Freedom of the press plays a fundamental role in advancing and safeguarding democracy. Only 15 percent of the world's citizens, however, live in countries that enjoy a free press, according to a Freedom House Study.
Most authoritarian regimes create inhospitable environments for press freedom, where use of "licensing and regulatory frameworks...significantly limits independent broadcasting," said United States Congressman Adam Schiff of California’s 29th district at World Press Freedom Day.
"In addition to censoring traditional media, repressive governments around the world have intensified efforts to exert control over new means of communication, including satellite television, the internet and mobile telephones, as well as the news outlets that employ them."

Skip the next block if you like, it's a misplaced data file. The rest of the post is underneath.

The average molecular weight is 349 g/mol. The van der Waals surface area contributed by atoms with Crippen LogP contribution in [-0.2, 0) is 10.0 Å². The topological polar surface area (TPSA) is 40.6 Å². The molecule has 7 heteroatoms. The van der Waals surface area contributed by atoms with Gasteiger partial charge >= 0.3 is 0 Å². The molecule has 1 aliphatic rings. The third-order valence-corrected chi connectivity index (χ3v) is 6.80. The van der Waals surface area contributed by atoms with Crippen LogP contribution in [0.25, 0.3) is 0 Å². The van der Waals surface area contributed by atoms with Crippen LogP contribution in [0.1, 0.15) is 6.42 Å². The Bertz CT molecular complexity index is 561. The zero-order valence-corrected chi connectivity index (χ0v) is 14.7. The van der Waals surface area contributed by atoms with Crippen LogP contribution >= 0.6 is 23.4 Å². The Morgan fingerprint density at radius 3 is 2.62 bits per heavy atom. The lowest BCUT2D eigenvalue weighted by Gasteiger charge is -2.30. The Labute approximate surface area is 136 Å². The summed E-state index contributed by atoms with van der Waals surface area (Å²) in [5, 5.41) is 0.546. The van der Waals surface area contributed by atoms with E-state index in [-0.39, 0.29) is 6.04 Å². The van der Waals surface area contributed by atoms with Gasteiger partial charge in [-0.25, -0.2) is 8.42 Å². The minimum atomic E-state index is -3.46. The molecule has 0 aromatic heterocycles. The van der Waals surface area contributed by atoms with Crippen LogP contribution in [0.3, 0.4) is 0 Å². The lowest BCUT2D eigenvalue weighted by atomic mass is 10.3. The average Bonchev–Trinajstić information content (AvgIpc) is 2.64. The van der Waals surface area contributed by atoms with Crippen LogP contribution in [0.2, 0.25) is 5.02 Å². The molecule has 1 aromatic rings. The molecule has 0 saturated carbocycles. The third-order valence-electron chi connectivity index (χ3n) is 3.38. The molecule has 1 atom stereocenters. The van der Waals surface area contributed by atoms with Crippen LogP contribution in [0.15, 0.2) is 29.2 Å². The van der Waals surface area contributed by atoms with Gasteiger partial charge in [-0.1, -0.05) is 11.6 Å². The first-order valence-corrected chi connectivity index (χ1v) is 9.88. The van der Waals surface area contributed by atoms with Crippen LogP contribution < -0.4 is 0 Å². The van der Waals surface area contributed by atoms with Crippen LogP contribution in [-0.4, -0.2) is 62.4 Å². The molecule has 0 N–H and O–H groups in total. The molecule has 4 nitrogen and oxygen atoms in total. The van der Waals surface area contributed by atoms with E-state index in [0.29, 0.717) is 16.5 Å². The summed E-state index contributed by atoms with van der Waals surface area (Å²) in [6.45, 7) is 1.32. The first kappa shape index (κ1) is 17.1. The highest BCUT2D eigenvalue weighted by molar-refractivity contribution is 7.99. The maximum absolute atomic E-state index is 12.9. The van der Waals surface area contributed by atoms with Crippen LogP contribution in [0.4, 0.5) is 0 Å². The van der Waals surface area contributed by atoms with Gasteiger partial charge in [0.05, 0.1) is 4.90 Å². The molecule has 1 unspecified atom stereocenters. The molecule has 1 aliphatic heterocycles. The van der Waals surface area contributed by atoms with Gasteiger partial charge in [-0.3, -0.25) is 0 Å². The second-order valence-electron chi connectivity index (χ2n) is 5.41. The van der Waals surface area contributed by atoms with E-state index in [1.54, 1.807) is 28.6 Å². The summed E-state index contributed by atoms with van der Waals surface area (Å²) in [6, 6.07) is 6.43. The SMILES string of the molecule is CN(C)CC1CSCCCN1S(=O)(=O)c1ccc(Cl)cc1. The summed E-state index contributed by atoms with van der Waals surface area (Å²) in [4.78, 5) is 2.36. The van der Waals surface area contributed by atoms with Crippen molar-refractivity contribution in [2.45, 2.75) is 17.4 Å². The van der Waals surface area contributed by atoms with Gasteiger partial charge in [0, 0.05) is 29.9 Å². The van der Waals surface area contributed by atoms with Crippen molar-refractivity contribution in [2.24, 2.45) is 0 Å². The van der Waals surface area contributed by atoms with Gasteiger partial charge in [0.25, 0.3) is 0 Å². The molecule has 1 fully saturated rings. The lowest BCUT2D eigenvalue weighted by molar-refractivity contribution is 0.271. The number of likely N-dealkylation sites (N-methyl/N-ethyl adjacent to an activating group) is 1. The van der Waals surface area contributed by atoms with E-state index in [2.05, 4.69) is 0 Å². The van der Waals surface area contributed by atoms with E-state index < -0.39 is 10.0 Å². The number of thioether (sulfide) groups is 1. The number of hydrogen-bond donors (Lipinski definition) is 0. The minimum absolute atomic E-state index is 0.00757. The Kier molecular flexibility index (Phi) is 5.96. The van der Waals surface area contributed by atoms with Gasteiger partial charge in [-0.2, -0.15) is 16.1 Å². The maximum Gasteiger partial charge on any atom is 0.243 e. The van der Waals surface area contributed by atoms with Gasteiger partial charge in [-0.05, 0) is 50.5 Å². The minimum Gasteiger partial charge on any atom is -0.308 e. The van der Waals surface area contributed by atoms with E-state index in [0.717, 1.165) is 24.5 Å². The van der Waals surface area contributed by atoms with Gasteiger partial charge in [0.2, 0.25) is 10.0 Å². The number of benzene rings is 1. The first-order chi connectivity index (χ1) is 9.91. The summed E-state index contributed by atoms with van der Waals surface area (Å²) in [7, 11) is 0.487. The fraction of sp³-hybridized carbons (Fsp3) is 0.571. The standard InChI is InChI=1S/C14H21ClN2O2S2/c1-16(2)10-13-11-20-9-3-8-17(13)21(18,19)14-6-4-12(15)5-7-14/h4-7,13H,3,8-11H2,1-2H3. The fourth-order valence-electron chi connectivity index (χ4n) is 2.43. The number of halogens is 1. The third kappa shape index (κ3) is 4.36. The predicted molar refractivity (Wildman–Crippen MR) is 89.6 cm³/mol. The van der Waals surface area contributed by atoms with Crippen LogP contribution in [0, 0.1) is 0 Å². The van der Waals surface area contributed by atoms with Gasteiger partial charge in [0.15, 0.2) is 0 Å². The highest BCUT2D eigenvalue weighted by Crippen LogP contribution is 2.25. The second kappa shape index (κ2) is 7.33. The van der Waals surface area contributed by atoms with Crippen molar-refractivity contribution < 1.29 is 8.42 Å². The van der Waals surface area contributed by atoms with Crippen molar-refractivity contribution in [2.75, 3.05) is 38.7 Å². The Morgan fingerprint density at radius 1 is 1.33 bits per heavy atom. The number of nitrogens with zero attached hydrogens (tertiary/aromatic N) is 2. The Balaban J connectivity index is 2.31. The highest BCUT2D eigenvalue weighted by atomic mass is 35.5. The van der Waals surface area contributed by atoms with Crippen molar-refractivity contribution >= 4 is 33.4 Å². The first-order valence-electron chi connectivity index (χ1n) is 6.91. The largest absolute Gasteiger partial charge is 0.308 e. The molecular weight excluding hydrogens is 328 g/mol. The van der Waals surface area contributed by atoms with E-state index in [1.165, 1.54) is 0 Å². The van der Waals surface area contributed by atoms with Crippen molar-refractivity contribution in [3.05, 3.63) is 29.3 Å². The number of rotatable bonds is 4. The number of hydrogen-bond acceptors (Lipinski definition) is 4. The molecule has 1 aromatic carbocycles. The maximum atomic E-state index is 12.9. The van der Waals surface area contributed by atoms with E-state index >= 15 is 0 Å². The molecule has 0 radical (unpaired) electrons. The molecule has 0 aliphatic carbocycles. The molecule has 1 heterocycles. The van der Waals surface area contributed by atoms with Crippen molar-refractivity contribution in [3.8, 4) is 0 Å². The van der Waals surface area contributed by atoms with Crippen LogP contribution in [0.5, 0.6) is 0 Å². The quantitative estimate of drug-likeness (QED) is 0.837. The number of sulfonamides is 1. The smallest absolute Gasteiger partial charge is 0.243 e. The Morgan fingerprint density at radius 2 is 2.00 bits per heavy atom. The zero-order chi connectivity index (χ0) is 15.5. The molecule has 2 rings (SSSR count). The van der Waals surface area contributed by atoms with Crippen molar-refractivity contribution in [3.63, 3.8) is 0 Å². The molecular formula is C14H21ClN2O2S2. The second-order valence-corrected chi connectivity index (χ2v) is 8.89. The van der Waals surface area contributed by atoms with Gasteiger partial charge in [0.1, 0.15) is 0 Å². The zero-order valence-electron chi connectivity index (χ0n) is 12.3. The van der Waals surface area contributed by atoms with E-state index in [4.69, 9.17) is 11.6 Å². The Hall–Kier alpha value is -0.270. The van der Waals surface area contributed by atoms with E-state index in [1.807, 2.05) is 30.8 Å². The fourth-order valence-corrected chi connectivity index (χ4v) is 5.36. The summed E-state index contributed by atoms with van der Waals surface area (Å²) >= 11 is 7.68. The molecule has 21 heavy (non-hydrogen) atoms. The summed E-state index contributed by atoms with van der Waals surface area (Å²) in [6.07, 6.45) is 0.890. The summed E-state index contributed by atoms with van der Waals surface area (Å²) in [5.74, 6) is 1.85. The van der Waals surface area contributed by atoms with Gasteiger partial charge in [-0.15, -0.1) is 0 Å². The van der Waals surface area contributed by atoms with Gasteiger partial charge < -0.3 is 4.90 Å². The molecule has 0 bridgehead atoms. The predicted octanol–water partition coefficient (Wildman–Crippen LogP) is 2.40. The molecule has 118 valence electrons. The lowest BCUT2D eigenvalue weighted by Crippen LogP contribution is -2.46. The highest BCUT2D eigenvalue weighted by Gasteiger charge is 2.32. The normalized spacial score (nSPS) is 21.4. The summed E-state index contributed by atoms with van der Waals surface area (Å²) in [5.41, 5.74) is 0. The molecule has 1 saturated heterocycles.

Journalists who continue to report under these regimes are often at serious risk. At least 543 journalists have been killed since 1992, according to the Committee to Protect Journalists.
"Censorship, intimidation, imprisonments or murders of journalists violate not only the personal liberty of the journalists," said Representative Schiff, "but also the rights of broader society, which is denied access to ideas and information."
One way the United States responds to this type of oppression is by working across the United Nations system. In particular, the U.S. plays an active role in the United Nations Educational, Scientific and Cultural Organization (UNESCO), which fosters media independence and pluralism by providing advisory services on media legislation; by making governments, parliamentarians, and other decision makers aware of the need to guarantee freedom of expression; and providing support and training environments where such resources are scarce.
The United States stands with UNESCO in the conviction that support to media institutions strengthens democracy and promotes respect for human rights, and it commends journalists around the world for the important role they play in the free exchange of ideas.